Portland’s Chinatown(s)

Dear Liza,

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The Hazeltine Building

In the story I am writing, there is a character who was also a real-life Chinese doctor here in Portland, Dr. C. Gee Wo. He advertised every day in the local newspaper, The Oregonian. He was very successful, also investing in other businesses and donating to charities here in Portland and all along the west coast.

In order to describe his neighborhood and office, I have been trying to learn what the Chinatown here in Portland was like in 1903. So you can imagine how happy I was when I learned that a brand new Chinese museum had opened up! Yesterday, Grandpa Nelson and I went to visit it.

But first, there was a doctor’s visit and then, lunch. We parked by a wonderful old building called The Hazeltine, which was built in 1893. Amazing stone work right out on the street!

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Pine Street Market

Across the street was the Pine Street Market, which is another old building that is now being shared by about five different restaurants. Checkerboard Pizza, Pollo Brava, Markum Ramen, and the Kim Jung Grill all vied for our attention.

We ate at “Bless Your Heart” Burgers, and they had wonderful burgers, fries for Grandpa Nelson, and Mexican Coke! I only have about two sodas a year, so I need to make them count.

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Cool Dragon Logo

Then we walked across Burnside, past Voodoo Donuts, and to the Portland Chinatown Museum. As I said, it is brand new. There are still pictures resting on the floor, waiting to be hung, and the model that shows how the museum is laid out is still sitting on a back table. But there are wonderful displays of Chinese stores and restaurants, and essays and photographs that show when Chinese folks came to America, what jobs they did, and where they lived.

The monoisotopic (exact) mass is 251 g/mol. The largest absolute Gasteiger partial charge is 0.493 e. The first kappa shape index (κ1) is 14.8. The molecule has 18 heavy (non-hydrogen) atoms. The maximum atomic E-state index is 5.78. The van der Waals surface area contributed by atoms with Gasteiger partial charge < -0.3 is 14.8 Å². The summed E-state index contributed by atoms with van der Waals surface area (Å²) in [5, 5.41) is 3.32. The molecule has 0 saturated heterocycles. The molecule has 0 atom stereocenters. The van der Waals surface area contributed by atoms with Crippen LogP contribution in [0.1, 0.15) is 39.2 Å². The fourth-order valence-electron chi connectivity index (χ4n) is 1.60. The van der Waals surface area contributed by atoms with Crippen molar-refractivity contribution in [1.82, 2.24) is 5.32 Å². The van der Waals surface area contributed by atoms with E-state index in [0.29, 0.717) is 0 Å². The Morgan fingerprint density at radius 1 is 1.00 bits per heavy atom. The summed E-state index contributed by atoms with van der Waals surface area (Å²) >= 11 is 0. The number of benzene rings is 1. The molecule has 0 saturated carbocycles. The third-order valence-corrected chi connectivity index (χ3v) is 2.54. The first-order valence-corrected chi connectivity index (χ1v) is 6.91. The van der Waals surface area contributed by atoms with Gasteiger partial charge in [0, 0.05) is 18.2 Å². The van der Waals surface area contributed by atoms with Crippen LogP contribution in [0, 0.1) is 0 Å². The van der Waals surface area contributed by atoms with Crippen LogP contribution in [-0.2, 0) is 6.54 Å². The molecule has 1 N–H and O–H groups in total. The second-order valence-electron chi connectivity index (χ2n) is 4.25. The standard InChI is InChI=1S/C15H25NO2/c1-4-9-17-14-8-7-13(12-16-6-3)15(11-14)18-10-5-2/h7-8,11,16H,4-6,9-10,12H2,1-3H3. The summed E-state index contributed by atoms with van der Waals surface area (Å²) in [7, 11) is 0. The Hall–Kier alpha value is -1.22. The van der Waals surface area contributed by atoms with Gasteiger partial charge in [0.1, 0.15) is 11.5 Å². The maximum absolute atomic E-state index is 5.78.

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Mr. James Wong

I met James Wong, a retired teacher  who is on the Board of museum. He told me that he was born and raised two blocks from this museum in the 1950s. He explained that there were really TWO “Old Chinatowns” in Portland. The one from the time of my story, 1903, was south of Burnside, along 2nd and 3rd Streets. The later one, from about 1905 onward, is north of Burnside. That would explain why Dr. Wo’s office is so far south, on Alder.

We read, looked and walked all over the museum, bought a book called Sweet Cakes, Long Journey by Dr. Marie Rose Wong, and went off to see what else we could see.

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Model of the Chinatown Museum

I’ll tell you more about that tomorrow!

Love, Grandma Judy

Author: Judy

I am a new transplant to Portland from Salinas, a small city in Central California. This is a blog about my new city.

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